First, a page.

The Crisis Press Conference: How? – planning and execution

By Andy Cuerel

Last month we considered the ‘why and when’ of crisis press conferences – this week we consider the ‘how’.

Assuming your organisation has met the criteria for holding a crisis press conference what happens next? You will often only have a short timeframe to plan and execute the conference and there are a number of things to consider, whether logistically – physical environment, equipment etc, and delivery i.e. rules of engagement for speakers and facilitators.

First let’s consider the physical environment, the requirements of which are:PressConference

  • A room which can comfortably hold the expected number of participants (colleagues and visiting media) with at least two means of access – one for attending media, the other to allow your speakers an unimpeded exit at the end of the conference! The room must also be secure and completely private once the conference is under way.
  • Power – outside broadcast units in quantity will require a large number of power points
  • Positioning of speakers – accepted wisdom for panel type interviews is to sit behind a full width table, thereby providing a degree of separation from the media as well as the practical benefits of somewhere to park papers, water glasses etc. If a spokesperson is flying solo, than a lectern should be used in the standing position, to maintain a degree of authority over the room when outnumbered.
  • Positioning of media – theatre style seating (chairs need not be too comfortable!) arranged with a slight curve to keep the audience equidistant from the speakers is also appropriate.
  • Standing room for camera operators, sound technicians etc
  • An adjacent ‘quiet’ room for journalists to upload information after the conference or undertake 121 interviews as appropriate to your strategy

Avoidance of own goals – No.1 – your conference room will ideally be located near the building entrance, such that (escorted) visiting media are not exposed to multiple areas of your business. If that is unavoidable, ensure that the chosen route is free from accessible privy information, which may tempt the unscrupulous!

Next on the list of preparatory actions…props, specifically:

  • Clear name cards in front of each speaker – including their full title.
  • Press packs/fact sheets handed out to journalists either as they arrive or placed in advance on each seat
  • Diagrams, models and other visuals are helpful to convey facts. Consider reproducing them in a smaller version in the press packs.
  • Backdrop – nothing too commercial and desired logo prominence may depend on the nature of the crisis.
  • Make-up for speakers, if attendant media includes broadcast channels.
  • Microphones and amplification for the speakers if room is large
  • Refreshment for the spokespeople – water or non-carbonated juice is fine – mugs of tea are not, conveying a rather informal attitude not in keeping with the situation

Avoidance of own goals – No.2 – road test all aspects of the environment before the media arrive – prefacing a response by tapping the microphone looks unprofessional, worse still if doing so reveals it has not been switched on.

Finally the moment arrives and the media begins to amass – all representatives must be in place BEFORE the speakers enter the room and you must ensure sufficient ‘shepherds’ are on hand to achieve this quickly. Unless the lead speaker is highly experienced, a facilitator or chairperson should be employed to welcome attendees, introduce the conference and the speakers and crucially, set the rules of engagement e.g. duration of event, whether they will receive questions and direct each to a particular speaker and generally advise on expected etiquette and other conference specifics e.g. whether their exists the facility for follow up interviews.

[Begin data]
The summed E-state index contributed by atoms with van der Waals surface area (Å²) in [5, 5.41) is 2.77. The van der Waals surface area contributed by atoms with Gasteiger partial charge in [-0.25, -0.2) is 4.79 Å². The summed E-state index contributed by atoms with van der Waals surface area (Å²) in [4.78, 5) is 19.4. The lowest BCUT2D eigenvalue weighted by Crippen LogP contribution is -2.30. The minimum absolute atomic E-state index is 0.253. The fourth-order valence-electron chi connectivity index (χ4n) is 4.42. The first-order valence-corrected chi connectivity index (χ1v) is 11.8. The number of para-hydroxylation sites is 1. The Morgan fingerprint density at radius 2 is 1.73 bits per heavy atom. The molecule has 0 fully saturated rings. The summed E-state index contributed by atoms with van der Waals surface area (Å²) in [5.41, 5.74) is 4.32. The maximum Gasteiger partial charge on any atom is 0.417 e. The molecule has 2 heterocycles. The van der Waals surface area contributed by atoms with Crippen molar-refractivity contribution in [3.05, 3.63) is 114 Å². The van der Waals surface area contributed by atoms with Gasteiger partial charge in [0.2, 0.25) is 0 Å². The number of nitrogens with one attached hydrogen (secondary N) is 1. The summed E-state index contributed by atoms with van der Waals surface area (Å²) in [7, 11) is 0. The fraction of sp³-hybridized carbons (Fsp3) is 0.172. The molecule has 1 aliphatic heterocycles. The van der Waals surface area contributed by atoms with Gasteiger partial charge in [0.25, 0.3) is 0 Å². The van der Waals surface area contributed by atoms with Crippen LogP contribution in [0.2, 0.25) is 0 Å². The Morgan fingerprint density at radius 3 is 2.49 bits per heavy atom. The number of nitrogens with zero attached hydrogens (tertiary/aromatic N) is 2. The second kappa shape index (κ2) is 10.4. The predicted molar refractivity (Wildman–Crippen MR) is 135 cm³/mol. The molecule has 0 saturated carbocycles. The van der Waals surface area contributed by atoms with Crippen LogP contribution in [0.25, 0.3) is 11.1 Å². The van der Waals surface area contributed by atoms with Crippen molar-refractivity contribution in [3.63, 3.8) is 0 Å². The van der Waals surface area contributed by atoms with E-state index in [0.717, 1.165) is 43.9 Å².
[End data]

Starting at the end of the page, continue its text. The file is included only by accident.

The Chair should also open the conference by reading a written statement outlining a summary of the situation, including the most recent developments and the key actions undertaken by the organisation to date – alternatively this can be undertaken by the Lead speaker.

Once the conference is underway, the interaction between speakers and media bears many similarities with one-two-one media interviews, for which available techniques are extensive and beyond the remit of this feature. Some specifics for conferences however are as follows:

  • If the Lead speaker has chosen not to employ a Chair to triage questions (rare), it must be clear across the wider panel who is responding to which subject area, thereby avoiding hesitation or the tendency to trip over one another – an additional benefit of utilising the Chair in this way, is to afford the speakers an extra few seconds to compose their answer
  • When a speaker is not responding to a particular question, they should not regard it as a break – all speakers must maintain eye contact with the questioner and remain alert throughout
  • Irrespective of whether the Chair has stated a duration for the conference, a balance needs to be struck with satisfying the media that their questions have been given a fair hearing, whilst curtailing the event once the organisation’s key messages have been discharged
  • If any point is seemingly not clear to the questioner or wider attendees, the chairperson, in summarising and closing, should clarify a point, or call on one of the speakers to do so.

Avoidance of own goals – No.3 – whilst time before a crisis press conference may be limited, a practice session with an internal audience is invaluable in preparing speakers for the most likely questions and raising abilities and confidence before the event.

In summary, the logistics and methodology of a crisis press conference are not complex, but structured rules of engagement are vital to ensure event objectives are met and the organisation emerges in a better place from where it started.

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